Opinion: Designating Juneteenth a Holiday Does Nothing to Address Racial Inequity

When Congress passed legislation making “Juneteenth” a federal holiday it was good news to say the least. However, no-one in their right mind should believe for a second that it means racial inequity and disparity is finished as a systemic plague in American society.

There is a school of thought known as “critical race theory” that has raised the hackles of as many conservatives as the 1619 Project has and for the same fundamental reason: they refuse to acknowledge that white privilege exists or that racism in America is as endemic in politics as it is in every aspect of society.

There are many people who are clueless about what critical race theory involves, much less why  it is crucial to creating an equitable society. Many conservatives have taken it upon themselves to define what critical race theory is to justify their opposition to it, but a noted expert on racism explained in simple terms what it is and why it is important.

Over at Slate Jason Johnson interviewed Professor Ibram X. Kendi to get his take on critical race theory. Professor Kendi is the director of the Boston University Center for Antiracist Research as well as the author of How to Be an Antiracist.

In the interview  Professor Kendi clarified what “critical race theory” entails and for the purpose of this piece why it is so controversial among a certain demographic in America. Professor Kendi said:

Critical race theory emerged among lawyers and legal scholars who recognized that despite being in this post–civil rights America, racial inequity and disparity still existed and persisted. For them and for critical race theorists, the aim was to examine those structures, those laws, those policies, so that we can uncover the structures of racism.”

Of course conservatives do not want the structures of racism studied or revealed because doing so will expose the Republican movement in general, and its base of support specifically, as steeped in racism. It doesn’t mean all Republicans or conservatives are racists, but the movement’s policies definitely are founded in racism.

It is noteworthy that according to Dr. Kendi there is a difference between racism and being a racist. He said:

It’ important to understand racism as structural, as systemic, as institutional, but the term racist is a term of individuality.”

What that means is a person, like a dyed-in-the-wool white Republican, can claim they are not a racist and maybe they aren’t. But they still perpetuate racism as a matter of political survival, for political expediency and to burnish their bona fides with their racist base – such as passing anti-protest laws aimed at Black Lives Matter supporters..

What bothers most conservatives, and particularly the racist white people, is the simple fact that critical race theory exposes how much “racial inequity and disparity” exists today and how they are perpetuating it. Republicans, in particular, are institutionalizing that disparity by passing legislation restricting people of color’s ability to vote.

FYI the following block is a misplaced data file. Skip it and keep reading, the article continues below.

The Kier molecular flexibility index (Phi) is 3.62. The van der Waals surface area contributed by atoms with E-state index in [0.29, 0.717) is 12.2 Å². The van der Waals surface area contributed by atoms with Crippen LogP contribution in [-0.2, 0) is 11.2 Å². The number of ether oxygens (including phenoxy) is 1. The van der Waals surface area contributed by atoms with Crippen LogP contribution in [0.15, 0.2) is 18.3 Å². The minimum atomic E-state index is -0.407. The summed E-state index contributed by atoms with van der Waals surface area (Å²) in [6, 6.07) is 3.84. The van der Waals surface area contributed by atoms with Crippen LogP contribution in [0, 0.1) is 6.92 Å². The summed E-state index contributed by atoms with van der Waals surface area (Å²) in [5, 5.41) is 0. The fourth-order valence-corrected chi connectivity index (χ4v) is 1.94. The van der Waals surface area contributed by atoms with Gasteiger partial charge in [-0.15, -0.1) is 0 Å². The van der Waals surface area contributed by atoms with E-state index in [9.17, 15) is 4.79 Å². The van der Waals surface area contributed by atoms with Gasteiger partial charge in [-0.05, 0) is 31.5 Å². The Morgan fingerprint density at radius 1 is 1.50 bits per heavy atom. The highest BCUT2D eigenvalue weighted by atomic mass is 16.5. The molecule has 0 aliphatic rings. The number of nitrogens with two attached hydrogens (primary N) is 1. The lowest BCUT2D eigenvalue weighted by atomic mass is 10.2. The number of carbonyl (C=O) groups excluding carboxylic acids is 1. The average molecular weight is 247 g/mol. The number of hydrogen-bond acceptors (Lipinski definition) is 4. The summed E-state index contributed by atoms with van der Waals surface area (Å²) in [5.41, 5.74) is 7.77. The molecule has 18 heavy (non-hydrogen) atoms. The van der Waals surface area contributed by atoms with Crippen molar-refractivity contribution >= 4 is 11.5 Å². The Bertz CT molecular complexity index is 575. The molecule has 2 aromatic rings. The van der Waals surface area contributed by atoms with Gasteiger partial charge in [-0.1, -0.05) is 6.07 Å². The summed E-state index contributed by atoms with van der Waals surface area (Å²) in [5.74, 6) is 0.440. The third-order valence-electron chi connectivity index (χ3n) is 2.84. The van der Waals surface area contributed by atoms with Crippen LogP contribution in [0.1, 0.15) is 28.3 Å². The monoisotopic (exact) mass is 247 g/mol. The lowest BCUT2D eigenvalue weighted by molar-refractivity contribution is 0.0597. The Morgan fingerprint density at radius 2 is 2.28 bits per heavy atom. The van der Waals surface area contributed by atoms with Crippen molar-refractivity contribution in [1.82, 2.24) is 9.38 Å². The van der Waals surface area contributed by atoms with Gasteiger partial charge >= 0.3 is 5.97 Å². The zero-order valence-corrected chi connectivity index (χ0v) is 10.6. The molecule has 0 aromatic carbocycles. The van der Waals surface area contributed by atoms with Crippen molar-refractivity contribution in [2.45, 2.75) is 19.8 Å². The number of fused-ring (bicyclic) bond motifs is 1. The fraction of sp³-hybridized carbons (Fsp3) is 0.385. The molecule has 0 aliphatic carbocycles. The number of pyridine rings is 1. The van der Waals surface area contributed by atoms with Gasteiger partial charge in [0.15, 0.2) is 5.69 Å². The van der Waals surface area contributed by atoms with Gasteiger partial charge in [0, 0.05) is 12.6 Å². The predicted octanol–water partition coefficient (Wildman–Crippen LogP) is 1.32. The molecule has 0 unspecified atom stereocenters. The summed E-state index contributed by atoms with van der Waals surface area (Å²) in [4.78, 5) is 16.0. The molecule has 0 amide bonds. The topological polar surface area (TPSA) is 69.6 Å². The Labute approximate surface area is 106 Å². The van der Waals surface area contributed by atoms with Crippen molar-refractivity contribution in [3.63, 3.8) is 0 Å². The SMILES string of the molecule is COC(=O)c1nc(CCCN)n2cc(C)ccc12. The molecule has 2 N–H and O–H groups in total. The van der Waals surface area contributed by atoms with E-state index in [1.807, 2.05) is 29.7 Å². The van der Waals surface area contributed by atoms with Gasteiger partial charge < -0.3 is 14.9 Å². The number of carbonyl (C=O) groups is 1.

That is the opinion, and a natural fact for that matter, of the lead author of the “1619 Project.”  Nikole Hannah-Jones is the African American journalist who is one of developers of the 1619 Project – “a journalistic examination of slavery’s role in shaping the American present.”

Ms. Hannah-Jones noted just last week during an interview with MSNBC host Joy Reid that “opposition to critical race theory is dangerous.” She said:

Although the anti-critical race theory laws that have been passed in some states may appear very silly, the United States is in a dangerous period right now. Laws opposing critical race theory and the 1619 Project allow people to accept civil rights being taken away, which correlates with states introducing voter suppression laws.”

But it correlates with more than just racist Republicans enacting voter suppression laws. It goes hand in hand with conservatives and many evangelical groups justifying white police officers and private citizens taking it upon themselves to execute unarmed African Americans as if they are escaped slaves prior to the “official” end of slavery that Juneteenth recognizes.

Of course recognizing Juneteenth as a federal holiday was long overdue, but one can’t help but think that Republicans who supported the designation believe it is enough to pacify African Americans who are the targets and victims of America’s “systemic, structural, and institutionalized racism.”

If that is their belief, they are sadly mistaken because designating the end of slavery with a federal holiday will not stop white supremacists and seemingly normal white Americans who will never give up their white privilege without a fight. If that was possible, there would be no controversy or pushback against critical race theory or The 1619 Project. The fact that there is any pushback at all proves the point that America is and has been plagued with “systemic, structural and institutionalized racism” and it will likely continue unabated long into the future.